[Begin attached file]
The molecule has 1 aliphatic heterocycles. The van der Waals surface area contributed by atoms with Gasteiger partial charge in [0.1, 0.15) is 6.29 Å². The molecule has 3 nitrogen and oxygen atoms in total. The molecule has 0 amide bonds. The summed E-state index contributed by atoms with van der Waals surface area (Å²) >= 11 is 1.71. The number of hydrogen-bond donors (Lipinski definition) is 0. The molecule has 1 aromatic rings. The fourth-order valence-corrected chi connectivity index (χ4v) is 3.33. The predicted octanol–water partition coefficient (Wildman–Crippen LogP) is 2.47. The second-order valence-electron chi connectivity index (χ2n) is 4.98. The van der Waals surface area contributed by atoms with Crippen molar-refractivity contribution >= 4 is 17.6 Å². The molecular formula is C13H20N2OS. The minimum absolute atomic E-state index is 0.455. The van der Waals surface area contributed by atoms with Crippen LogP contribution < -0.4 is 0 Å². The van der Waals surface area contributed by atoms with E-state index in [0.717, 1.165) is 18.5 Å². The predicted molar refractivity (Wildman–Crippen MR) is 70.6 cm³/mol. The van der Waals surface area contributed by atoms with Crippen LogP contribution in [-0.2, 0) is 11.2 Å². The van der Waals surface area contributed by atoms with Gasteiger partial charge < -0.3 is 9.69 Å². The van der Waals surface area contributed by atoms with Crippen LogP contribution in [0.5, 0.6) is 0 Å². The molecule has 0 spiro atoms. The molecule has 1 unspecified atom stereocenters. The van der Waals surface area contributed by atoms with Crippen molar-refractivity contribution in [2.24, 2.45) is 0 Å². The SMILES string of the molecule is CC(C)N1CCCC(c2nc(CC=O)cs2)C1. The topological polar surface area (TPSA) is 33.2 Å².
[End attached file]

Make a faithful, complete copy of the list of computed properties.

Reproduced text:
The molecule has 1 aliphatic heterocycles. The van der Waals surface area contributed by atoms with Gasteiger partial charge in [0.1, 0.15) is 6.29 Å². The molecule has 3 nitrogen and oxygen atoms in total. The molecule has 0 amide bonds. The summed E-state index contributed by atoms with van der Waals surface area (Å²) >= 11 is 1.71. The number of hydrogen-bond donors (Lipinski definition) is 0. The molecule has 1 aromatic rings. The fourth-order valence-corrected chi connectivity index (χ4v) is 3.33. The predicted octanol–water partition coefficient (Wildman–Crippen LogP) is 2.47. The second-order valence-electron chi connectivity index (χ2n) is 4.98. The van der Waals surface area contributed by atoms with Crippen molar-refractivity contribution >= 4 is 17.6 Å². The molecular formula is C13H20N2OS. The minimum absolute atomic E-state index is 0.455. The van der Waals surface area contributed by atoms with Crippen LogP contribution < -0.4 is 0 Å². The van der Waals surface area contributed by atoms with E-state index in [0.717, 1.165) is 18.5 Å². The predicted molar refractivity (Wildman–Crippen MR) is 70.6 cm³/mol. The van der Waals surface area contributed by atoms with Crippen LogP contribution in [-0.2, 0) is 11.2 Å². The van der Waals surface area contributed by atoms with Gasteiger partial charge < -0.3 is 9.69 Å². The van der Waals surface area contributed by atoms with Crippen LogP contribution in [0.5, 0.6) is 0 Å². The molecule has 0 spiro atoms. The molecule has 1 unspecified atom stereocenters. The van der Waals surface area contributed by atoms with Crippen molar-refractivity contribution in [2.24, 2.45) is 0 Å². The SMILES string of the molecule is CC(C)N1CCCC(c2nc(CC=O)cs2)C1. The topological polar surface area (TPSA) is 33.2 Å².